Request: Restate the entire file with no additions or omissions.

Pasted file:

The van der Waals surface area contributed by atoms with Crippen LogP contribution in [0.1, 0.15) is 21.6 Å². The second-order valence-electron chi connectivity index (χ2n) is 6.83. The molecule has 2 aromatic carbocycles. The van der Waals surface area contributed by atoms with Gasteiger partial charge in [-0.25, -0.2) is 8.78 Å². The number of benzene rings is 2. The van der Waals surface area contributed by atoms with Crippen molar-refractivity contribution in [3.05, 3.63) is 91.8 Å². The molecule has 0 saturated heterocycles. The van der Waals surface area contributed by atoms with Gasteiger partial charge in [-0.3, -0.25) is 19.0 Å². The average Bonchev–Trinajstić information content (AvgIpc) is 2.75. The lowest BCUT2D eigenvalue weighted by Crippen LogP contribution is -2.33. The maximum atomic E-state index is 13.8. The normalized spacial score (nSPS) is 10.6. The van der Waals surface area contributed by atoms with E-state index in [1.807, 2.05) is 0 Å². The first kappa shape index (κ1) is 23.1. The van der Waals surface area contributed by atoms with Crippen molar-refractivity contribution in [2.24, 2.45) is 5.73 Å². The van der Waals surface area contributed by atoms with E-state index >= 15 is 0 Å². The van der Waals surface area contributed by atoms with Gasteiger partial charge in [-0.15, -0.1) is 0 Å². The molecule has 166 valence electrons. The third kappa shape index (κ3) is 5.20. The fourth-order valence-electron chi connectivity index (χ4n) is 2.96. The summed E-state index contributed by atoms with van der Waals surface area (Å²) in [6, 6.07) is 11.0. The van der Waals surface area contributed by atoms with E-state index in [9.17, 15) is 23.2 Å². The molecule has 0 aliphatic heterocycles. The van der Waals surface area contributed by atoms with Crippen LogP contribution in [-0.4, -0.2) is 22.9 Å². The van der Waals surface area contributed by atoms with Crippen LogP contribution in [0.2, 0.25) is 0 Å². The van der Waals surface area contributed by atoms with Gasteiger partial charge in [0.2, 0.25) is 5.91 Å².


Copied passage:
The van der Waals surface area contributed by atoms with Crippen LogP contribution in [0.1, 0.15) is 21.6 Å². The second-order valence-electron chi connectivity index (χ2n) is 6.83. The molecule has 2 aromatic carbocycles. The van der Waals surface area contributed by atoms with Gasteiger partial charge in [-0.25, -0.2) is 8.78 Å². The number of benzene rings is 2. The van der Waals surface area contributed by atoms with Crippen molar-refractivity contribution in [3.05, 3.63) is 91.8 Å². The molecule has 0 saturated heterocycles. The van der Waals surface area contributed by atoms with Gasteiger partial charge in [-0.3, -0.25) is 19.0 Å². The average Bonchev–Trinajstić information content (AvgIpc) is 2.75. The lowest BCUT2D eigenvalue weighted by Crippen LogP contribution is -2.33. The maximum atomic E-state index is 13.8. The normalized spacial score (nSPS) is 10.6. The van der Waals surface area contributed by atoms with E-state index in [1.807, 2.05) is 0 Å². The first kappa shape index (κ1) is 23.1. The van der Waals surface area contributed by atoms with Crippen molar-refractivity contribution in [2.24, 2.45) is 5.73 Å². The van der Waals surface area contributed by atoms with E-state index >= 15 is 0 Å². The van der Waals surface area contributed by atoms with Gasteiger partial charge in [-0.15, -0.1) is 0 Å². The molecule has 166 valence electrons. The third kappa shape index (κ3) is 5.20. The fourth-order valence-electron chi connectivity index (χ4n) is 2.96. The summed E-state index contributed by atoms with van der Waals surface area (Å²) in [6, 6.07) is 11.0. The van der Waals surface area contributed by atoms with E-state index in [9.17, 15) is 23.2 Å². The molecule has 0 aliphatic heterocycles. The van der Waals surface area contributed by atoms with Crippen LogP contribution in [-0.4, -0.2) is 22.9 Å². The van der Waals surface area contributed by atoms with Crippen LogP contribution in [0.2, 0.25) is 0 Å². The van der Waals surface area contributed by atoms with Gasteiger partial charge in [0.2, 0.25) is 5.91 Å².